Tuesday morning prayers at the girls school of Yeshiva High School of Los Angeles (YULA) took a little longer than usual this week.
It wasn't just the extra Tehillim (Psalms) the high school girls added for their former schoolmate Ariella Feinstein, 20, who was injured in Saturday night's suicide bombing in Jerusalem. It was that each girl seemed to need just a little more time with her prayers to reflect on what is going on in Israel, and how it keeps getting a little closer to home.
"The younger ones don't know Ariella, so they relate to it differently. But many of the seniors were just in tears," says Rabbi Sholom Strajcher, educational director at YULA.
Feinstein was injured when shrapnel from the bombs lodged in her legs and face. She is currently recovering from surgery.
Feinstein was the second YULA graduate in just a few months to bring terrorism in Israel closer to home for the Los Angeles Orthodox community. In August, Shoshana Hayman Greenbaum, who graduated from YULA in 1988, was killed when a suicide bomber blew up Sbarro Pizza in downtown Jerusalem.
Rabbi Elazar Muskin of Young Israel of Century City, where the Feinsteins are members, says Feinstein is a "very special, sweet kid" from strong and kind family. Her parents, Dr. Charlie and Alice Feinstein, had just returned from Israel three weeks ago, and Alice Feinstein went back this week to be with her daughter.
It wasn't until Sunday night that Dina Morrow, 20, also a YULA graduate and a friend of Feinstein's, told her mother, Linda, that she was in the area when the blast occurred. Morrow told her mother that her roommate, Temima Spetner, a yeshiva student from St. Louis, was seriously injured when the bomb severed Spertner's femoral artery, and a bolt punctured her intestine and lodged near her spine.
Tali Katz, a YULA senior whose family moved to Los Angeles from Israel five years ago, was deeply affected by news of Feinstein's injuries.
"When my brother called and told me, I felt that thumping in my heart, that adrenaline rush, like, 'Oh my God, I know that person,' " Katz says. "But even people we don't know are our brothers and sisters and we should feel that thumping in our heart every time -- but we don't."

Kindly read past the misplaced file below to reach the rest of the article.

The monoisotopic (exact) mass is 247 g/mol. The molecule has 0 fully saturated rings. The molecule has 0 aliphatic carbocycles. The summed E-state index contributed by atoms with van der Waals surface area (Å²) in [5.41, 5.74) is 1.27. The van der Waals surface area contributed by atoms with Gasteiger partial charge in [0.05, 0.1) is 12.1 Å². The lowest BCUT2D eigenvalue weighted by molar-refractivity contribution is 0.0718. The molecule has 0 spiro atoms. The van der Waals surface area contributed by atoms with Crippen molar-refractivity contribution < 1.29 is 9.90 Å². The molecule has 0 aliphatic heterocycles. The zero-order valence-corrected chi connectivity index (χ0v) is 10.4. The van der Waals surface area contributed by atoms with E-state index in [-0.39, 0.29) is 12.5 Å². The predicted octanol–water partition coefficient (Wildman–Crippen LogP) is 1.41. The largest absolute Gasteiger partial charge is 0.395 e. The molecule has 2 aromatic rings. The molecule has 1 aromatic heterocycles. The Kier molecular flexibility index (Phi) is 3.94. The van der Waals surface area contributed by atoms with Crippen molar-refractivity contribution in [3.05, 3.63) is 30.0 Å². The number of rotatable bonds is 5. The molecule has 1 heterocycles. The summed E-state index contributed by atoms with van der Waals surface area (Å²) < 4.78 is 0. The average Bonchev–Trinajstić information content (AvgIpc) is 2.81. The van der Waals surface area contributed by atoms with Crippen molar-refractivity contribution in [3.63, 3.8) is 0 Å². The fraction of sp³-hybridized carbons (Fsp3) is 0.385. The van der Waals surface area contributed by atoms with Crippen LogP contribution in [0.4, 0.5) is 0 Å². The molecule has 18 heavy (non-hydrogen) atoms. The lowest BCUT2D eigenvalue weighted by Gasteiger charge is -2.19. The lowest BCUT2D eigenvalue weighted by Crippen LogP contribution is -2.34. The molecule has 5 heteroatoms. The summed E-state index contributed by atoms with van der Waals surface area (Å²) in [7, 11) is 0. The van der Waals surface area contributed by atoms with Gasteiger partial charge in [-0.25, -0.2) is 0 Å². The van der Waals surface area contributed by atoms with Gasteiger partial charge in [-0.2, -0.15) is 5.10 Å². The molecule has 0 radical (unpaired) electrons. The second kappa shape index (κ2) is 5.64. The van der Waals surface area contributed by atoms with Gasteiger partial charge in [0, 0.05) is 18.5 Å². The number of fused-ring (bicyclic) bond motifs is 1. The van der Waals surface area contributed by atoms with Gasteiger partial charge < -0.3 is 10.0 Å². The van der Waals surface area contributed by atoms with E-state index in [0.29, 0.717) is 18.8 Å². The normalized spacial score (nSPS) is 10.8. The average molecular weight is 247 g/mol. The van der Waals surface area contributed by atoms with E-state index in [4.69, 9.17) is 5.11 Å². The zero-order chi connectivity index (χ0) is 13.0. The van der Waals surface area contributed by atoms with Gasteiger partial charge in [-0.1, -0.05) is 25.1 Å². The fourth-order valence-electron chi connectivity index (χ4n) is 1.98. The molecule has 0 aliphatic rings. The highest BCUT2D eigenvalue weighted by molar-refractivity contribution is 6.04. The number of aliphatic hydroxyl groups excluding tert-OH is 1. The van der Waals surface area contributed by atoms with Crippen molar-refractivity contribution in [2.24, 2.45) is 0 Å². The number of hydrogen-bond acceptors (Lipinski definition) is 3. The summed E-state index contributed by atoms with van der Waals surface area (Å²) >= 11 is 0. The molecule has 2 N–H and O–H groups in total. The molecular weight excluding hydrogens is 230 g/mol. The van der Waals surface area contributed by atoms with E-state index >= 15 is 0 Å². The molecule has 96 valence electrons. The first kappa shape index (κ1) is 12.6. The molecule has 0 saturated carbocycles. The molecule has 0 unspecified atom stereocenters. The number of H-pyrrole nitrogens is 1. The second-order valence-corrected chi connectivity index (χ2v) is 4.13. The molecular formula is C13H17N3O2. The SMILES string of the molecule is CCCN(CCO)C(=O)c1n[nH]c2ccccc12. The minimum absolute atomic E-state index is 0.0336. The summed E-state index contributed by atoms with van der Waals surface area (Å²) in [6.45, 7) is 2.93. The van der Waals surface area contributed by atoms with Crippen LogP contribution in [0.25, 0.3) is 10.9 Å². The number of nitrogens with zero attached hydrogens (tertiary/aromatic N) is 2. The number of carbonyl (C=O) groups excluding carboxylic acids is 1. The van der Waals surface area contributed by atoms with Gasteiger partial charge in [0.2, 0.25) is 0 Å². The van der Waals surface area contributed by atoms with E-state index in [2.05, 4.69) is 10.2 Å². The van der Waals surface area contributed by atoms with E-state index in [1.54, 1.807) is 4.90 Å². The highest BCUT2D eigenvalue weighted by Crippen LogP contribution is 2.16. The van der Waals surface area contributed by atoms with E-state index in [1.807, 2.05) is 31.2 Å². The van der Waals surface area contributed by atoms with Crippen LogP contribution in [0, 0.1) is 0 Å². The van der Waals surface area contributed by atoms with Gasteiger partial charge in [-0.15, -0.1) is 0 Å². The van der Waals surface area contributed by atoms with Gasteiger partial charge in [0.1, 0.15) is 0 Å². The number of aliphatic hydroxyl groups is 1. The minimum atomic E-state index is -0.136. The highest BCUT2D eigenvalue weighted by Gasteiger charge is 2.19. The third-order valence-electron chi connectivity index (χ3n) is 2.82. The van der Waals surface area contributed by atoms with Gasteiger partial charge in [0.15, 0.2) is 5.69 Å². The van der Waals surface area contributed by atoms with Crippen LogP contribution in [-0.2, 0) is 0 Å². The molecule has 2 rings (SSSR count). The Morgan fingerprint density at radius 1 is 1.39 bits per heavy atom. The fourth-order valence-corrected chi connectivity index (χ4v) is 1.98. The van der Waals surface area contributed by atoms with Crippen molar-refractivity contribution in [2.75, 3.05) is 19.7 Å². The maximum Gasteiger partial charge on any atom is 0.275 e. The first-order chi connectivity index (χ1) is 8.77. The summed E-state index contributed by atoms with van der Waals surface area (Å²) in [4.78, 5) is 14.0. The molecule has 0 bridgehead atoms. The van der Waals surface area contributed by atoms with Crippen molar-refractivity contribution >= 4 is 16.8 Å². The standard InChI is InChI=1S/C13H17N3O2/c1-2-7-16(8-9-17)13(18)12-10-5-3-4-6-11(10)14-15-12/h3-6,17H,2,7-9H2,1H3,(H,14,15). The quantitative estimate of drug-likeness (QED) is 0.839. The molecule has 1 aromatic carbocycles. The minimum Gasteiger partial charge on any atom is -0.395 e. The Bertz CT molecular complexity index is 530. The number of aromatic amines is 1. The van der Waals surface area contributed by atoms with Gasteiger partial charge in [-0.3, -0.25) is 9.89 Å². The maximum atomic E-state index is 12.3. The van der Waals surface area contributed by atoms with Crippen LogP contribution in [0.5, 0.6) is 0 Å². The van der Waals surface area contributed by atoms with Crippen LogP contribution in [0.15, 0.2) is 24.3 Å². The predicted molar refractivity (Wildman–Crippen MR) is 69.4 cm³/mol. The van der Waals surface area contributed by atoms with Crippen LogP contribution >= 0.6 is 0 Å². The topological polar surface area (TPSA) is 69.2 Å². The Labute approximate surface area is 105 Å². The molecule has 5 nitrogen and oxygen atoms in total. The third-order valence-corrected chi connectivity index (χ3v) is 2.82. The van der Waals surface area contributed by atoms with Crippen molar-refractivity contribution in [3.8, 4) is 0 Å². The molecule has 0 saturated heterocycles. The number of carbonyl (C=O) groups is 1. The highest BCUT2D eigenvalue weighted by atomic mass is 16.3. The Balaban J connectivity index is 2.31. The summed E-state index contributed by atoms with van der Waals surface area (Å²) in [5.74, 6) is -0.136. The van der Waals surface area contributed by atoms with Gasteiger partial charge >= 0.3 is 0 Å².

Sarah Stomel, a senior who is president of the school's Israel Club said, "I was crying when I heard about Ariella, because it really made me realize that everyone who is hurt or killed has families and friends, and now we are experiencing what they experience every day." The Israel Club, which gives daily and weekly news updates, sells dogtags to help Israel's MIAs, is initiating a pen-pal program with a school in Israel.
Many of the girls at YULA are planning to attend yeshiva in Israel next year, and they have no intention of changing those plans.
"If we stopped going to Israel and gave up on it, it would be like letting the terrorists win, like we're letting them scare us off," says YULA senior Esther Behmanesh.
Debbie Schrier, the school's interim principal, thinks Feinstein's injuries might penetrate the students' sense of invulnerability, much as it has done for weary parents.
"Until this the kids felt untouchable, thinking, 'all right, this is going on but we're going to Israel anyway.' But it depends on to what degree this escalates," says Schrier, who has a daughter who is a senior at YULA who plans to go to Israel next year.
The girls, however, seem to have taken a much different lesson from this.
"Ariella told her parents she didn't regret her year in Israel and she wants to stay," says Tiffany Lev, a senior. "That is total counter attack, because she won't be afraid."
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